SCANDAL: Judge Makes Ruling on Arizona Audit – Win for 2020 Election

Opponents of Maricopa County’s election audit have been dealt a setback by a judge’s decision. The audit would have been halted if a temporary restraining order had been granted.

On Tuesday, the judge overseeing the Arizona audit cases was abruptly replaced by a new judge.

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On Monday, the Hill announced that “the case was reassigned to Maricopa County Superior Court Judge Daniel G. Martin hours after Judge Christopher Coury recused himself from the case due to the presence of an attorney who had served as an extern in his office over the last five years.”

The article continued, “Coury’s recusal came less than 24 hours before a hearing scheduled for Monday morning.”

Perkins Coie, which has sent a slew of attorneys to try to halt the election audit, has connections to Judge Daniel Martin. Marc Elias, one of them, has repeatedly slammed the Arizona audit.

Despite being an independent contractor, Gabriel Sterling, who became the face of the Georgia election debacle, wanted to weigh in on Arizona’s affairs.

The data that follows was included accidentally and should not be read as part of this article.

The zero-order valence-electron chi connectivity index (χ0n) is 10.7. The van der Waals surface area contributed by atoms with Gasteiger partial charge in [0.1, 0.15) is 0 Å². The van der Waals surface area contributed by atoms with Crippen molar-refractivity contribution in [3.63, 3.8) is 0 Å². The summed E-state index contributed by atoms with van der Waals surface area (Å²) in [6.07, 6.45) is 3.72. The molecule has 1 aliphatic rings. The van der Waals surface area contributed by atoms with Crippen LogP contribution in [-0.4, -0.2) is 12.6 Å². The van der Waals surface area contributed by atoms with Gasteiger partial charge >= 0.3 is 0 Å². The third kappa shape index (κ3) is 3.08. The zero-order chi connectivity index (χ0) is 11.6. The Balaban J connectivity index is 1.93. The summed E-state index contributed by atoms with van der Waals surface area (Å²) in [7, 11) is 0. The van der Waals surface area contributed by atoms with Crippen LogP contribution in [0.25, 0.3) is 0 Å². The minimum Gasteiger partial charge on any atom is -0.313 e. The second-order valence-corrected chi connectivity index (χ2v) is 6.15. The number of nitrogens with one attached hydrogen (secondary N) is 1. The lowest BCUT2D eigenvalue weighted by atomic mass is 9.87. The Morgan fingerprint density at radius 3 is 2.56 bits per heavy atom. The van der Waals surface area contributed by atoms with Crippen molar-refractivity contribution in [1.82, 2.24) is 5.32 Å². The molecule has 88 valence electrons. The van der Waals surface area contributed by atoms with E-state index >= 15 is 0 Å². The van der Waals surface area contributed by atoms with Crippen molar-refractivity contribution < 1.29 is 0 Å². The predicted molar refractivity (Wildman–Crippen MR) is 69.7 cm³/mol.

Democrats filed a lawsuit on Thursday to stop the Maricopa County election audit. The audit will be postponed until Monday, thanks to the former judge’s agreement.

“Superior Court Judge Christopher Coury said he needs to make sure the recount follows Arizona law to the letter and requested more detail on the audit’s policies and procedures by Monday morning,” according to AZ Central.

The audit will be paused at 5 p.m. if Gallardo or the Democratic Party post a $1 million bond, according to the paper.

The audit was cleared to continue as scheduled before the temporary restraining order was filed because the Democrats refused to produce the $1 million bond.

One of the reasons the left is so adamant about stopping the audit is that auditors might have techniques that would defeat a major attempt at election fraud. On Saturday, video emerged that appeared to show auditors scanning ballots with ‘black light’ scanners, which could disclose watermarks that could distinguish legal from illegal ballots. Watermarks on the ballots are not present, according to an Arizona Central reporter.

The far left and the media are terrified of the audit, making a slew of allegations and attempting to delegitimize it. However, if the Arizona audit may prove that fraud occurred, several other states will undoubtedly follow suit.



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